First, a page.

Egyptian Christians have “increased determination to love and to forgive”
The World Evangelical Alliance and other evangelical groups ask governments to protect the Christian minorities.
CAIRO · 16 DECEMBER 2016 · 14:20 CET
Several Evangelical organisations expressed their support for the Christian community in Egypt after a terrorist attack killed 24 people near St Mark’s Coptic cathedral in Cairo.
“We deplore Sunday’s attack and call upon the government led by President Abdel Fattah el-Sisi to ensure the protection of Christians in Egypt”, the Executive Director of the WEA Religious Liberty Commission, Godfrey Yogarajah, said.
WEA Secretary General Efraim Tendero added: “While we condemn the bombing in the strongest possible manner, we also call upon all Christians in Egypt to remain calm and united in the aftermath of the attack”.
In a statement by the Association of Evangelicals in Africa, Secretary General Aiah Foday-Khabenje, said: “While we take comfort in our faith in Jesus, we would be amiss in our civic responsibility without the strongest words of condemnation for the perpetrators and their accomplices for these barbaric crimes. The fact of these religiously motivated attacks in places of worship and curtailment of liberties for other people of faith in the so called Islamic and pseudo secular states is unacceptable.”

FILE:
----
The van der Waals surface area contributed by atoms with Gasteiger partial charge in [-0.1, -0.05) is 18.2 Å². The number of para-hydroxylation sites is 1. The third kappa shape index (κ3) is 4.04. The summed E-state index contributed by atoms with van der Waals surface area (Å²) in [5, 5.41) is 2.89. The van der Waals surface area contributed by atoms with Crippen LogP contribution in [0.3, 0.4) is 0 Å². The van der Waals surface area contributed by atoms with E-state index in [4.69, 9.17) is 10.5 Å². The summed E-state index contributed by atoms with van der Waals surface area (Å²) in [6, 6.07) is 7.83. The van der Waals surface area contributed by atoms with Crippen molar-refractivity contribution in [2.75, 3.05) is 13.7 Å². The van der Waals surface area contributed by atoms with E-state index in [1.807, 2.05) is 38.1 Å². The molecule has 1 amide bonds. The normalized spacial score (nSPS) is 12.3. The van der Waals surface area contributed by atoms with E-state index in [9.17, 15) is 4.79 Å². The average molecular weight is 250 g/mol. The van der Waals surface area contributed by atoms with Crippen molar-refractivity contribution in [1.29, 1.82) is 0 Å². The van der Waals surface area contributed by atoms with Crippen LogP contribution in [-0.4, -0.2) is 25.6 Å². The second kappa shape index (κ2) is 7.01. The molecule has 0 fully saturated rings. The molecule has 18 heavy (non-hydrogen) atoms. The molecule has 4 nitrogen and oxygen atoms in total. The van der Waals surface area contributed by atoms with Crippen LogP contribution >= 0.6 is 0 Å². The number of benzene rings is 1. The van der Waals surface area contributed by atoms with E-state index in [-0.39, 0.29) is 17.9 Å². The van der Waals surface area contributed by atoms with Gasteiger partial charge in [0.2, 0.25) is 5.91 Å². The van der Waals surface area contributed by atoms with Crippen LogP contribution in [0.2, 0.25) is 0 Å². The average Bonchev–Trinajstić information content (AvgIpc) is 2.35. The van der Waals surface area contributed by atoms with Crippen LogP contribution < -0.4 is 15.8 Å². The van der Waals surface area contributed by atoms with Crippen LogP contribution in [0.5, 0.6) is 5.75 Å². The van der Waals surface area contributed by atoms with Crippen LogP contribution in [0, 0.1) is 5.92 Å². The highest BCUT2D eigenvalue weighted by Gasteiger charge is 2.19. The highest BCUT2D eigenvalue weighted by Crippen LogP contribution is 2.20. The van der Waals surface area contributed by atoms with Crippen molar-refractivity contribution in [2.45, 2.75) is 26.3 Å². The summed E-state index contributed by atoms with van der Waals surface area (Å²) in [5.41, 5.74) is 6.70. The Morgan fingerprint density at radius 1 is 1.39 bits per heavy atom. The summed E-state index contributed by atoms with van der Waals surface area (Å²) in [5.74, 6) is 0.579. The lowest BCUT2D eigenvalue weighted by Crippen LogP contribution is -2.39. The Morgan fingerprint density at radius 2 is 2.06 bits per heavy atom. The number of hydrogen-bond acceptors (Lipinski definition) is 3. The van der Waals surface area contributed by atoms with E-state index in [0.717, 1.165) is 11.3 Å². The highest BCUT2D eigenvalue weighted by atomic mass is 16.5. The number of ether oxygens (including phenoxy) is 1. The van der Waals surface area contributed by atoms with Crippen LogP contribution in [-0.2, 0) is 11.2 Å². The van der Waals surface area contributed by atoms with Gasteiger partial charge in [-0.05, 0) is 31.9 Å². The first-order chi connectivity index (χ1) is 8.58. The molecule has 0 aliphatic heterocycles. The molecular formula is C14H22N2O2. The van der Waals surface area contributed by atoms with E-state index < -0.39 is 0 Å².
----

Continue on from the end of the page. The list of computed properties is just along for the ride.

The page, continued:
The AEA called on “world leaders, under the auspices of the United Nations, African Union etc. and the states leaders themselves” to protect Christians. The AEA also reacted to the church collapse in Nigeria in which dozens died the day before.
“MUTUAL GRIEF AND SOLIDARITY”
“There is an outpouring of mutual grief and solidarity, as all Egyptians are shocked and outraged at the evil intent of extremists”, a spokesperson of the Bible Society of Egypt expressed the day after the attack.
How are Christians responding? “Despite the horror, grief and fear, there is an increased determination to attend church, to love and to forgive”.
Later, Secretary General of the Egyptian Bible Society Ramez Atallah told Evangelical Focus about his hopes that opportunities appear for Christians and moderate Muslims to “strengthen ties” after the attack.